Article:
Magazine article Nutrition Health Review

Organic Farming Can Increase Antioxidant Levels

Magazine article Nutrition Health Review

Organic Farming Can Increase Antioxidant Levels

Article excerpt

The Organic Center's second State of Science Review concludes that organic farming methods have the potential to elevate average antioxidant levels, especially in fresh produce.

Charles Benbrook, Ph.D., compiled and analyzed existing scientific information for his report, "Elevating Antioxidant Levels Through Organic Farming and Food Processing." The report reveals that, on average, antioxidant levels were about 30 percent higher in organic food than in conventional food grown under the same conditions.

The report's findings are particularly useful for consumers who wish to consume higher levels of antioxidants in fresh fruits and vegetables without additional caloric intake. The U.S. Department of Agriculture (U.S.D.A.) is currently recommending higher daily intakes of fruits and vegetables, especially those that are antioxidant-rich.

The report's tables include rankings of common foods according to their total antioxidant capacity per calorie and per typical serving. Consumers who seek out foods high in antioxidant content can meet recommended antioxidant intake levels with less than 10 percent of their daily caloric intake.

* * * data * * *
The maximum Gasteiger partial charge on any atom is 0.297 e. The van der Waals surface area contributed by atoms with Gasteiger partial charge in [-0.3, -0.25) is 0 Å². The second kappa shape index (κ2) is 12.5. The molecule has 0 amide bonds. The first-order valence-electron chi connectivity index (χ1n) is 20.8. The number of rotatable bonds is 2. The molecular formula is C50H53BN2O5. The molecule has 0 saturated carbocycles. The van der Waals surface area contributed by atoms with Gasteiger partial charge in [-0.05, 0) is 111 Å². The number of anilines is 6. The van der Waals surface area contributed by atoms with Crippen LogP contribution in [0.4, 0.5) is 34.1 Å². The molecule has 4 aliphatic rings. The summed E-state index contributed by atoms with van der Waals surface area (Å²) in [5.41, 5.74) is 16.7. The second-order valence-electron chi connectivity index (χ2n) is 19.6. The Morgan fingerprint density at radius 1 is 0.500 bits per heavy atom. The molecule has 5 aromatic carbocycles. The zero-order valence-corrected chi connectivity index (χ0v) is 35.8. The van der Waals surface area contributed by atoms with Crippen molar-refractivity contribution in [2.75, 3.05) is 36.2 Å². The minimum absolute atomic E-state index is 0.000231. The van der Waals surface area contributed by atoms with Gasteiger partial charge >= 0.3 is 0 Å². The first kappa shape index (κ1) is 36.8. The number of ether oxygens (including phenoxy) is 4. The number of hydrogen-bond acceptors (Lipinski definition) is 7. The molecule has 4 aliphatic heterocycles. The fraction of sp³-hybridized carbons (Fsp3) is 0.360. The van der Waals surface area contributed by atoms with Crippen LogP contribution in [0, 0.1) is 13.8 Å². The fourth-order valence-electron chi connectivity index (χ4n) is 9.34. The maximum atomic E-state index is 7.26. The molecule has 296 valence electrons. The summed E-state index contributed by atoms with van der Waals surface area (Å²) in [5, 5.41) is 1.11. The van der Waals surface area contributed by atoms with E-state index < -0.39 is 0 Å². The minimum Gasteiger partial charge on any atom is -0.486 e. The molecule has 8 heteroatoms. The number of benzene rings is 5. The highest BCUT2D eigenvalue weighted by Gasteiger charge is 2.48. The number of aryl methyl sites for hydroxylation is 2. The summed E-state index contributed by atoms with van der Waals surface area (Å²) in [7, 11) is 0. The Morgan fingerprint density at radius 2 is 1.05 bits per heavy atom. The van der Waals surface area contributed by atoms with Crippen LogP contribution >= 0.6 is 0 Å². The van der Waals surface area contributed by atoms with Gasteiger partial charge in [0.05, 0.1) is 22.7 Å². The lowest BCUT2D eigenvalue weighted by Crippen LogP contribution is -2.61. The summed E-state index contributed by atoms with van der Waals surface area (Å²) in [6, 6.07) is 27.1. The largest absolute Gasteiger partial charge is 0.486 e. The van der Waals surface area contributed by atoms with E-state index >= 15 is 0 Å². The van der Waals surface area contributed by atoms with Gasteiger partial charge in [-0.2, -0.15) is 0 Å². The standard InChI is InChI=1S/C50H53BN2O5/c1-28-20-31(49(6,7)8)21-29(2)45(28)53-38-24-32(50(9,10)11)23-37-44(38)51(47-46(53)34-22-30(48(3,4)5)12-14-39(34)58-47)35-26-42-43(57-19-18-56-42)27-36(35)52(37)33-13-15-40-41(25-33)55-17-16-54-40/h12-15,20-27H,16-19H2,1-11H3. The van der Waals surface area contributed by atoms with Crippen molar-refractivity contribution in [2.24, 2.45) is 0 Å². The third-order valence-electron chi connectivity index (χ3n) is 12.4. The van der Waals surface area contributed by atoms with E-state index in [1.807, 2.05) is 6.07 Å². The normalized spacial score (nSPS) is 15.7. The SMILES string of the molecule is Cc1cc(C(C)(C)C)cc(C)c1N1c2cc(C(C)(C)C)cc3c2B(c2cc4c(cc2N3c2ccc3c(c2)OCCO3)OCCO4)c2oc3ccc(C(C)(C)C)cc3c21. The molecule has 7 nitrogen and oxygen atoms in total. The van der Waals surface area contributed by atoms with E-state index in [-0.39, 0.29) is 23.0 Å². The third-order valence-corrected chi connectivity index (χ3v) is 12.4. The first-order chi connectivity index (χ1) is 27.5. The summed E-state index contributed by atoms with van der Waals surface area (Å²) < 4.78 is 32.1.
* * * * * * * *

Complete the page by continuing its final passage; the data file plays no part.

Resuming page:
"Because of the many potential health benefits associated with antioxidant consumption, increasing average daily antioxidant intake through the diet has emerged as an important health goal," says Dr. Benbrook. "This goal was a major factor shaping the new U.S.D.A. Dietary Guidelines for Americans, which increase the average recommended intake of fruits and vegetables to at least nine servings per day from the original five. By generating higher concentrations of antioxidants in fresh produce and other organic foods, organic farming can help people increase their daily consumption of antioxidants without a proportional increase in calories."

This report reviews, among other data, 15 quantitative comparisons of antioxidant levels in organic versus conventional fruit and vegetables. Organically grown produce demonstrated higher levels in 13 of 15 cases. The organic crops contained about one-third higher antioxidant or phenolic content than comparable conventional produce.

Several studies found levels of specific vitamins, flavonoids, or antioxidants in organic foods to be two or three times the level found in matched samples of conventional foods. In studies making direct comparisons of levels of antioxidants in organic versus conventional produce, higher levels are often found in organic produce, but the converse is rarely true. …

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